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To my knowledge there are no migration tools out there that will convert Forte code to Java. We are currently getting a framework ready so that we can start converting our Forte code to Java. We are currently using the Apache’s Jakarta Struts project as a starting point for our framework. You can get more information on this at:
We are using Jboss as out application server and Ant as our distribution mechanism.
http://www.jboss.org. Then we write TOOL code to create EJBs of our old objects and plug them into our framework. We are just starting off but will let you know when its finished.
Its Interesting to know that there's a successful attempt made to convert Forte to Java. Further exciting was that you could convert GUI of Forte to Java... ( well this was the last thing on my mind)...
Going to Java via XML seems to be a good Idea. But Iam surprised that you have found it easy. Does your application have most of the Forte features? Yes, Iam definitely interested to know. It also helps other users too..
I know of no commercially available tools to convert Forte to Java but for a previous client of mine I wrote such a utility. I can't share it, as it belongs to them, but I'd be happy to give you some advice on writing your own version. It wasn't all that difficult but it was rather time consuming. The program I wrote was written in Java and read Forte export files and converted the code from TOOL to Java. It utilized XML-based meta data to direct the output. Via this meta data the utility could do such things as creating Swing GUIs, HTML GUIs, EJBs, including MDBs for asynchronous TOOL tasks.
Please reply if you'd like more information.
hi joe ,
I need ur help could u pls give ur personal mail id...i want to discuss on the migration strategies
We have a product that translates Forte TOOL code to Java. It's called the F2JXlator.
F2JXlator is more than just a language translator. It not only handles one to one mapping translations, but also complex translations that are specific to Forte. It also translates architectural components like Service Objects, Event Loops, etc.,
Please check our website at www.agileitpartners.com for more information or you could send an email to email@example.com for more information.
we have been very successful migrating our few forte applications to websphere. We were lucky to have a partnership with a vendor having some interesting tools to migrate the forte code and also the GUI to java. Their past experience was very useful. Joe, let me know if you need more info..
Which company and which tools did you use to migrate to websphere? We are very very intrested!
Allshare Personnel BV
We have done the migration of the business layer but looking forward for migration of Forte GUI to Web based possibly on MVC Architecture.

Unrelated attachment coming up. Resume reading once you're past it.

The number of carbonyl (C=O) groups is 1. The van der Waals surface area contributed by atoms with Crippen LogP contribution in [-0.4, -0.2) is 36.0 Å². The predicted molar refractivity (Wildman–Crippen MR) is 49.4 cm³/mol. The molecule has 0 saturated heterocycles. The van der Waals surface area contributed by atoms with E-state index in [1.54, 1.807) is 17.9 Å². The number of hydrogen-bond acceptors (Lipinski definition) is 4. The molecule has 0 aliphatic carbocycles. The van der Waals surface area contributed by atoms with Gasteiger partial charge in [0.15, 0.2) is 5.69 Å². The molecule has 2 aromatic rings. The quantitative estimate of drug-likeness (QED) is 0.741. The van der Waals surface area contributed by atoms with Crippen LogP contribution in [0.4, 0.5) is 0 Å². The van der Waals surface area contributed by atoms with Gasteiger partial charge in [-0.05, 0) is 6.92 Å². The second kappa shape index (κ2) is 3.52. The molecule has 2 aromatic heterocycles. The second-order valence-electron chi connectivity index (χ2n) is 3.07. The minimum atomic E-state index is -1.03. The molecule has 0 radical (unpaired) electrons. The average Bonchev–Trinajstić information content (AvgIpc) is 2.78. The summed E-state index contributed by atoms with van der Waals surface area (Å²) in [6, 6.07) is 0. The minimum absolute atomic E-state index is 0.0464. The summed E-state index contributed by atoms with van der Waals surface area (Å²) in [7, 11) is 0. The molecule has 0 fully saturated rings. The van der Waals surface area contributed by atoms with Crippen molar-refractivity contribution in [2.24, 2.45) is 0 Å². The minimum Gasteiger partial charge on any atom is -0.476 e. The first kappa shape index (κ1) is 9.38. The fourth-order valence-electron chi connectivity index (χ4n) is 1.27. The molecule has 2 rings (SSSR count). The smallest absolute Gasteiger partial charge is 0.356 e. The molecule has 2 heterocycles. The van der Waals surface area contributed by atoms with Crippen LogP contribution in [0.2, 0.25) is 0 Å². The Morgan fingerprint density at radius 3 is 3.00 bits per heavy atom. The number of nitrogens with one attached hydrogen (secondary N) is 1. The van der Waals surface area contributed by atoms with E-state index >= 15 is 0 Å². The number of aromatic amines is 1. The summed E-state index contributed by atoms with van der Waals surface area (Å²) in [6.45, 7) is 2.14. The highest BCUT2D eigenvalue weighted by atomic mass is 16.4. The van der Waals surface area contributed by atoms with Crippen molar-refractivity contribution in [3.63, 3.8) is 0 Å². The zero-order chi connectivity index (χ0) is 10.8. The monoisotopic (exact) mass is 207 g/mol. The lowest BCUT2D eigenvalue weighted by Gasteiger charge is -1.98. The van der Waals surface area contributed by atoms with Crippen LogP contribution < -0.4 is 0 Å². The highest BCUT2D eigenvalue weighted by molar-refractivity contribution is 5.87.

Our migration budgets are low as business is not finding any value add from our project and the economy is not helping us too...
( except that we can come down on maintenance). Tools will certainly be a great help.
Interesting to see GUI Migration. Iam definitely interested to know the approach. Have you done any web migration in your project?
By the Way,
Has anyone tried to migrate to sun one server?
Guess, I am not authorised to disclose the name of the company here...but could connect you, once I check with them..drop in a mail to me at firstname.lastname@example.org if you are interested.
Joe- we had one large application migrated from Forte to Java (swing) and another from Web enterprise to JSP and their tools were very useful. They had a good migration practice, methodology and experience which is equally important as the tools..
Just to share a bit of our experience:
First thing, if you are using sub-clases of the Forte framework, work-out the equivalents in Java. That is for starters. We have been able to migrate our custom version of the Forte framework (sub-clases of textdata,doubledata,etc) using the Java classes provided for IIOP support.
Second thing, migrate your domain and model clases.
Third, GUI migration is not 100% perfect but you can build a tool for parsing a PEX file and create source code based on it. We have done this for generating dirty java screens, they still need to be sized and widgets re-arrenged manually.
and the main thing: analyze your architecture to see if it is feasible to replicate it in the Java world. You may expect to have to re-engineer some things when migrating from Forte to Java.
Hope this helps
Seems to be every one is building their own custom tools...
How are you guys getting the widget information from forte?
What about Array fields.. We have a lot of them in our screens..
To All those who are migrating from Forte to Java.. Could you help in how are you migrating a session duration service object into J2EE?
We have a session duration service object that holds some global data that is accessed across the complete application and has event listeners and posts events as well.
I am not finding EJB as a right solution.
How are these handled?
Forte and J2EE use a different paradigm for distributed computing. A direct mapping is when you have a environment visible service object that specifies method as dialog duration. It can be mapped to a state-less EJB.
J2EE does not have such concept of distributed events, but it has JMS which is a messaging architecture. You can use messages to simulate Forte events.
Hope this helps...